BRAHMS Three Piano Trios

Record and Artist Details

Composer or Director: Johannes Brahms

Genre:

Chamber

Label: Sony Classical

Media Format: CD or Download

Media Runtime: 87

Mastering:

DDD

Catalogue Number: 88985 40729-2

88985 40729-2. BRAHMS Three Piano Trios

Tracks:

Composition Artist Credit
Piano Trio No. 1 Johannes Brahms, Composer
Emanuel Ax, Piano
Johannes Brahms, Composer
Leonidas Kavakos, Violin
Yo-Yo Ma, Cello
Piano Trio No. 2 Johannes Brahms, Composer
Emanuel Ax, Piano
Johannes Brahms, Composer
Leonidas Kavakos, Violin
Yo-Yo Ma, Cello
Piano Trio No. 3 Johannes Brahms, Composer
Emanuel Ax, Piano
Johannes Brahms, Composer
Leonidas Kavakos, Violin
Yo-Yo Ma, Cello
Emanuel Ax and Yo-Yo Ma’s recording of Brahms’s Piano Quartets – winner of Gramophone’s 1991 Chamber Music Award – was made with the violinist Isaac Stern near the end of his long career. Here, Ax and Ma are joined by Leonidas Kavakos, who is very much in his prime. In their tonal blend, Kavakos and Ma are not as well matched as, say, the Capuçon or Tetzlaff siblings; Ma’s sound has become gruffer over the years, while Kavakos’s is as fine and silky as ever. Musically, however, they are very much on the same page. Their duet in the third movement of Op 101 is intensely intimate, making the listener feel like an eavesdropper on a highly private conversation, yet they also dig deeply when the music demands it, giving impressive symphonic heft to the opening Allegro of Op 87, for instance.

Indeed, these performances get straight to the heart of Brahms’s music, relishing its pull of opposites. The first movement of the B major Trio finds a near-ideal balance between lyrical fervour – indicated by the composer’s Allegro con brio marking – and reflective equivocation. Ax is a superb partner in this, as he characterises vividly yet with a refreshing lack of affectation. In the Scherzo of Op 8, his playing is deliciously delicate, à la Mendelssohn, while also suggesting something darker and emotionally weighty.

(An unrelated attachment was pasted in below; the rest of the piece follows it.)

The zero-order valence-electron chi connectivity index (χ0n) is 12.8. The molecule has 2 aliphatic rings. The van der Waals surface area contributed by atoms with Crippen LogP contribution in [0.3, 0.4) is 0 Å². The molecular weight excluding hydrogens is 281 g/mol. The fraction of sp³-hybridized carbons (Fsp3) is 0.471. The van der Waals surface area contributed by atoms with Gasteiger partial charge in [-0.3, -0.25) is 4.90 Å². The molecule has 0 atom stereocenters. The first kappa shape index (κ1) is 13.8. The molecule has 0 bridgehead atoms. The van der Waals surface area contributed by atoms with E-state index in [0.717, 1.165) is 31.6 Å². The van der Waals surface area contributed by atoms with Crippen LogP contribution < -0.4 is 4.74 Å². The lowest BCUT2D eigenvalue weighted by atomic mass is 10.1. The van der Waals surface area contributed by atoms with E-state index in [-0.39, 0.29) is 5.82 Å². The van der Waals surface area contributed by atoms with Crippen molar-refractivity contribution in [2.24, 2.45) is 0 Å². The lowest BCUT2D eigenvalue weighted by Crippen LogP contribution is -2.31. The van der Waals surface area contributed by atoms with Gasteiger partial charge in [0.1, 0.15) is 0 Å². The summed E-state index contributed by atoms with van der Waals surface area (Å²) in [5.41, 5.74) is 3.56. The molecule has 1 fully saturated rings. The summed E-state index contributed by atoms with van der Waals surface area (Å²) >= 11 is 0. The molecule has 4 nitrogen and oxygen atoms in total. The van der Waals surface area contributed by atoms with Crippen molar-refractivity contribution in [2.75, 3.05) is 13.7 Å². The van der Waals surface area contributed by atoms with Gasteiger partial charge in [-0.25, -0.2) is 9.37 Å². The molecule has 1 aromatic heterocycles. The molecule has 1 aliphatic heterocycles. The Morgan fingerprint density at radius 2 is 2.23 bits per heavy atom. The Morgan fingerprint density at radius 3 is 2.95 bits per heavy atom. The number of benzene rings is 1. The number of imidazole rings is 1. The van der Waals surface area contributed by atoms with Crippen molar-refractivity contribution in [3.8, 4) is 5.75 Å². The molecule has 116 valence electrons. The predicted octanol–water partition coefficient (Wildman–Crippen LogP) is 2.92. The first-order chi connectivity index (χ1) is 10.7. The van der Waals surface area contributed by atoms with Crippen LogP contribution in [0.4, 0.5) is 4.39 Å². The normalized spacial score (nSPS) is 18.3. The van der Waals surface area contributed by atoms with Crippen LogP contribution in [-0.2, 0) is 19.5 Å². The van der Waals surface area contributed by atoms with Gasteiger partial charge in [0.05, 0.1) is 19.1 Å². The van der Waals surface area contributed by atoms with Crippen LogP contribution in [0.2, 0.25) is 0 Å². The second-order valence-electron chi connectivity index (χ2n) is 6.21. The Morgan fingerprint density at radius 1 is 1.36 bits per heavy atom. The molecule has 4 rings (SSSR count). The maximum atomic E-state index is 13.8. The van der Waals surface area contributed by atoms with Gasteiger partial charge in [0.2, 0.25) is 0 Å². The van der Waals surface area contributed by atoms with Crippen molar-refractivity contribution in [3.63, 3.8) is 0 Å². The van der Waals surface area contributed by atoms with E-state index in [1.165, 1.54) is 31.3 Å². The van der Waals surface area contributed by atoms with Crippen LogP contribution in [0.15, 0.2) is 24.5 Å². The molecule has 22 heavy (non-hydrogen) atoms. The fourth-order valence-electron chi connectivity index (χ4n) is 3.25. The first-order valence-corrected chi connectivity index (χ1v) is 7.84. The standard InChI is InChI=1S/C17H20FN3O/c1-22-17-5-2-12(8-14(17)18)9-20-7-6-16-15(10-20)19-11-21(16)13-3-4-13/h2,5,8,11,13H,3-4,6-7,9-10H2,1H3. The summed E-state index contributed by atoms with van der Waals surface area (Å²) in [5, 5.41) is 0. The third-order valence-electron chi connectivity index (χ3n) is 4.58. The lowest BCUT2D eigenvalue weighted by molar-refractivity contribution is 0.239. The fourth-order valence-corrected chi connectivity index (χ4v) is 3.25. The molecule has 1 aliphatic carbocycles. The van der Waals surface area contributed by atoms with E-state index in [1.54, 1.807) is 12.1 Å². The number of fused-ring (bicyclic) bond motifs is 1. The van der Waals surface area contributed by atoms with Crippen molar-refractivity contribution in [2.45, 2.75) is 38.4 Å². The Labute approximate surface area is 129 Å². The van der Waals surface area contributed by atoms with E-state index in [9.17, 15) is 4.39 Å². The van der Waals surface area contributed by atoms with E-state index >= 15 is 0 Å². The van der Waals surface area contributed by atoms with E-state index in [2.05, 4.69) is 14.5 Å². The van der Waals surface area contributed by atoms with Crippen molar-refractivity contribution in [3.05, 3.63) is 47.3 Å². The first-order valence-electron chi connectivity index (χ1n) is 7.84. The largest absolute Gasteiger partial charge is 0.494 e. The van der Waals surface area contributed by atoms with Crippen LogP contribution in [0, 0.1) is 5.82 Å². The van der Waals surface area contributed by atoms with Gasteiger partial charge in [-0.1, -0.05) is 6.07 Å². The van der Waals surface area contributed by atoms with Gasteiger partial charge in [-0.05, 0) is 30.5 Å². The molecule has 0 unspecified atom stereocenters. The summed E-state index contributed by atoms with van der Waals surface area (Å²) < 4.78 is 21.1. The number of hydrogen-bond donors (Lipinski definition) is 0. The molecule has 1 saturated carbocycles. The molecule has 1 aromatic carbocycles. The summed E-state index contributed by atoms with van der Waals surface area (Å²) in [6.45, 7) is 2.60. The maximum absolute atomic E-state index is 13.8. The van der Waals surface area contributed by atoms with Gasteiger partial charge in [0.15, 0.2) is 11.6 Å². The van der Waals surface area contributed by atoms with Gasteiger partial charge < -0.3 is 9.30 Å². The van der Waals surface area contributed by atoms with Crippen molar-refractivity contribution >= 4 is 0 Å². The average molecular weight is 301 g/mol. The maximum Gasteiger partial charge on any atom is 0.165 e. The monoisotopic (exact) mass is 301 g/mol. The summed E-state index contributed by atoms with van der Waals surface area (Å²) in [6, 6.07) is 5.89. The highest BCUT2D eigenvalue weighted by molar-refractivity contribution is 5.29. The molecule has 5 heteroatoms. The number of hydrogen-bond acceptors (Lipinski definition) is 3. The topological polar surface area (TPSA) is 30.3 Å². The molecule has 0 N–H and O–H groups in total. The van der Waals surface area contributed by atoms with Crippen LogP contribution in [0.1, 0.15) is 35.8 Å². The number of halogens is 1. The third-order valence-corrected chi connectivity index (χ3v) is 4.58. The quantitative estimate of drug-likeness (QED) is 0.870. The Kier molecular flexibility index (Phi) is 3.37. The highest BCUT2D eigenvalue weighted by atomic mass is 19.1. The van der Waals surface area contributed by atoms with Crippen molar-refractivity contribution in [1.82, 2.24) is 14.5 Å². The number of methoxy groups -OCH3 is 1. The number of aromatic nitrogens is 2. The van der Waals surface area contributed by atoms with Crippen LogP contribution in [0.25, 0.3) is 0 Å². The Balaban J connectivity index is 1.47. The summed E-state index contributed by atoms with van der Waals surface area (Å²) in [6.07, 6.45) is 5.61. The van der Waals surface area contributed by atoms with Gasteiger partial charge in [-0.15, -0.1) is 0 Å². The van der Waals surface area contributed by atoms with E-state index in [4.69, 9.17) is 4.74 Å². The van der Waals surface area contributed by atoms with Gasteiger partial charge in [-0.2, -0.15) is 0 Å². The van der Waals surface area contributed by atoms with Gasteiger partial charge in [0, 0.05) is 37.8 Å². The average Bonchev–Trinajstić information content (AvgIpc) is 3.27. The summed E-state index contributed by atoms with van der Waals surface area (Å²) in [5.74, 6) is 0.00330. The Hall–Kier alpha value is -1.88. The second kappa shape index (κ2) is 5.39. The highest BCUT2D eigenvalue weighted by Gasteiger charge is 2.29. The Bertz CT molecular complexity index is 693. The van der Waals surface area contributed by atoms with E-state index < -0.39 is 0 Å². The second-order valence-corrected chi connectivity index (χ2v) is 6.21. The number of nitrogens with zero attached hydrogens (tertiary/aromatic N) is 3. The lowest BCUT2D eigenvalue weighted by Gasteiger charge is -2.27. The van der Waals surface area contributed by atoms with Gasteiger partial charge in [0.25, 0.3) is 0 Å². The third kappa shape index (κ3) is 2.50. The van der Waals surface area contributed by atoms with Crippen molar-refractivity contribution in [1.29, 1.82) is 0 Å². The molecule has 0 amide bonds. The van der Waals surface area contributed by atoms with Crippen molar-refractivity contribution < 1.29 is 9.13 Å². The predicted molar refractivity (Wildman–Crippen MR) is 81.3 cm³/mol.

Nicholas Angelich and the Capuçon brothers make the Scherzo of Op 87 into a nocturnal, almost sinister tour de force on their excellent Erato recording; Ax, Kavakos and Ma take a gentler approach with all the parts elegantly dovetailed, but it does pale in comparison. Overall, however, this new recording is more satisfying. If forced to select a single movement to symbolise what makes these interpretations so special, it would be the Andante con moto of Op 87, not only for its richness of expressive detail – note, for example, the stinging rhythmic snap they give to the main melody – but for the way these musicians make this theme and variations embody so many things at once: ballade, romanze, capriccio and intermezzo.

So here’s hoping this first recording by the Ax-Kavakos-Ma Trio will not be the last.

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